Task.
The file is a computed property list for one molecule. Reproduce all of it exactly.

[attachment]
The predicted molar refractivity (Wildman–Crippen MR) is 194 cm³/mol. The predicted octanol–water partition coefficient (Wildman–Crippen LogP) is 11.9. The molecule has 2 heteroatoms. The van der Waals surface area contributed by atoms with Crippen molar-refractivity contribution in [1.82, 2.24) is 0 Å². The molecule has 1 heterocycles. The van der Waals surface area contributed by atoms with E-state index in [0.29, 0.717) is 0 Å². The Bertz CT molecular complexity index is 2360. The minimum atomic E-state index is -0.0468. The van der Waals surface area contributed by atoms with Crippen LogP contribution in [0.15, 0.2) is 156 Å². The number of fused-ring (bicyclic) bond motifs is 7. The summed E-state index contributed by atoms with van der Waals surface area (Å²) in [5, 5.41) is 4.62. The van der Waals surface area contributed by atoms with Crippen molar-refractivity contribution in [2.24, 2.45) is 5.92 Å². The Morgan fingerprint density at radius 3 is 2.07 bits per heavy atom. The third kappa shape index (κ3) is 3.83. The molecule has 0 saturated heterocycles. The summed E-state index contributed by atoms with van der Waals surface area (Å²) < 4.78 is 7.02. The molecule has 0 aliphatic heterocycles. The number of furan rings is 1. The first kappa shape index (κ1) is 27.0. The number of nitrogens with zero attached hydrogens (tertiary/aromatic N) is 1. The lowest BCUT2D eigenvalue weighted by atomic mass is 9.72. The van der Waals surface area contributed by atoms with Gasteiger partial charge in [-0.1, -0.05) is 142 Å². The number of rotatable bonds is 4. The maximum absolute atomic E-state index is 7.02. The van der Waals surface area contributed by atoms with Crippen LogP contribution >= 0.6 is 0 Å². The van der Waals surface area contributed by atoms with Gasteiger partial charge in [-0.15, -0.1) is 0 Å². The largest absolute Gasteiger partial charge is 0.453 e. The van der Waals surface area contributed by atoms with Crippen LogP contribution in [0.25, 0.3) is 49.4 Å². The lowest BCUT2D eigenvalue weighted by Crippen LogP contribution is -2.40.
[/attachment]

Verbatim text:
The predicted molar refractivity (Wildman–Crippen MR) is 194 cm³/mol. The predicted octanol–water partition coefficient (Wildman–Crippen LogP) is 11.9. The molecule has 2 heteroatoms. The van der Waals surface area contributed by atoms with Crippen molar-refractivity contribution in [1.82, 2.24) is 0 Å². The molecule has 1 heterocycles. The van der Waals surface area contributed by atoms with E-state index in [0.29, 0.717) is 0 Å². The Bertz CT molecular complexity index is 2360. The minimum atomic E-state index is -0.0468. The van der Waals surface area contributed by atoms with Crippen LogP contribution in [0.15, 0.2) is 156 Å². The number of fused-ring (bicyclic) bond motifs is 7. The summed E-state index contributed by atoms with van der Waals surface area (Å²) in [5, 5.41) is 4.62. The van der Waals surface area contributed by atoms with Crippen molar-refractivity contribution in [2.24, 2.45) is 5.92 Å². The Morgan fingerprint density at radius 3 is 2.07 bits per heavy atom. The third kappa shape index (κ3) is 3.83. The molecule has 0 saturated heterocycles. The summed E-state index contributed by atoms with van der Waals surface area (Å²) < 4.78 is 7.02. The molecule has 0 aliphatic heterocycles. The number of furan rings is 1. The first kappa shape index (κ1) is 27.0. The number of nitrogens with zero attached hydrogens (tertiary/aromatic N) is 1. The lowest BCUT2D eigenvalue weighted by atomic mass is 9.72. The van der Waals surface area contributed by atoms with Gasteiger partial charge in [-0.1, -0.05) is 142 Å². The number of rotatable bonds is 4. The maximum absolute atomic E-state index is 7.02. The van der Waals surface area contributed by atoms with Crippen LogP contribution >= 0.6 is 0 Å². The van der Waals surface area contributed by atoms with Gasteiger partial charge in [-0.15, -0.1) is 0 Å². The largest absolute Gasteiger partial charge is 0.453 e. The van der Waals surface area contributed by atoms with Crippen LogP contribution in [0.25, 0.3) is 49.4 Å². The lowest BCUT2D eigenvalue weighted by Crippen LogP contribution is -2.40.